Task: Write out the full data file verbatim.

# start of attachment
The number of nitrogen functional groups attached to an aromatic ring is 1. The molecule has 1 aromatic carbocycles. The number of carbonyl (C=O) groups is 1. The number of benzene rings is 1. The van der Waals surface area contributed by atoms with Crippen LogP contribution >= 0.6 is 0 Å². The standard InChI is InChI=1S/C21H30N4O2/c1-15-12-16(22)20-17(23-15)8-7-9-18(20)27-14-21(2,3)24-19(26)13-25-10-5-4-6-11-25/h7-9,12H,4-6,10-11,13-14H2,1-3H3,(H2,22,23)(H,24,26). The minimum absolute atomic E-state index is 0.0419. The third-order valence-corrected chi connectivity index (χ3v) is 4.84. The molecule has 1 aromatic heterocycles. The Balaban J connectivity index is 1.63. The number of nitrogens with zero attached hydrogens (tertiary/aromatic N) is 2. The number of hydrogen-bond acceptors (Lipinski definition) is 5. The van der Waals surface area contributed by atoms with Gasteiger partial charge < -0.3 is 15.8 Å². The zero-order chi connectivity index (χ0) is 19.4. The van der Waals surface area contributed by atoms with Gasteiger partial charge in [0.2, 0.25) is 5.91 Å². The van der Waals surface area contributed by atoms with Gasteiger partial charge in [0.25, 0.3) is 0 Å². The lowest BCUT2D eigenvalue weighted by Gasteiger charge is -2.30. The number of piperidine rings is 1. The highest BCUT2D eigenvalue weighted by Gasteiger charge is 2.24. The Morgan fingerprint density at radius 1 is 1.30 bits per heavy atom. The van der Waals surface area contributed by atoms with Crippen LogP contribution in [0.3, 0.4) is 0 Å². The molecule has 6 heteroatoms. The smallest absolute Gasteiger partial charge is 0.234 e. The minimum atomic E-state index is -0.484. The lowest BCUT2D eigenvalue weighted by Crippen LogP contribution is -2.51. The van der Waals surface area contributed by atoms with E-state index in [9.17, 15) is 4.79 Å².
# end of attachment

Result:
The number of nitrogen functional groups attached to an aromatic ring is 1. The molecule has 1 aromatic carbocycles. The number of carbonyl (C=O) groups is 1. The number of benzene rings is 1. The van der Waals surface area contributed by atoms with Crippen LogP contribution >= 0.6 is 0 Å². The standard InChI is InChI=1S/C21H30N4O2/c1-15-12-16(22)20-17(23-15)8-7-9-18(20)27-14-21(2,3)24-19(26)13-25-10-5-4-6-11-25/h7-9,12H,4-6,10-11,13-14H2,1-3H3,(H2,22,23)(H,24,26). The minimum absolute atomic E-state index is 0.0419. The third-order valence-corrected chi connectivity index (χ3v) is 4.84. The molecule has 1 aromatic heterocycles. The Balaban J connectivity index is 1.63. The number of nitrogens with zero attached hydrogens (tertiary/aromatic N) is 2. The number of hydrogen-bond acceptors (Lipinski definition) is 5. The van der Waals surface area contributed by atoms with Gasteiger partial charge < -0.3 is 15.8 Å². The zero-order chi connectivity index (χ0) is 19.4. The van der Waals surface area contributed by atoms with Gasteiger partial charge in [0.2, 0.25) is 5.91 Å². The van der Waals surface area contributed by atoms with Gasteiger partial charge in [0.25, 0.3) is 0 Å². The lowest BCUT2D eigenvalue weighted by Gasteiger charge is -2.30. The number of piperidine rings is 1. The highest BCUT2D eigenvalue weighted by Gasteiger charge is 2.24. The Morgan fingerprint density at radius 1 is 1.30 bits per heavy atom. The van der Waals surface area contributed by atoms with Crippen LogP contribution in [0.3, 0.4) is 0 Å². The molecule has 6 heteroatoms. The smallest absolute Gasteiger partial charge is 0.234 e. The minimum atomic E-state index is -0.484. The lowest BCUT2D eigenvalue weighted by Crippen LogP contribution is -2.51. The van der Waals surface area contributed by atoms with E-state index in [9.17, 15) is 4.79 Å².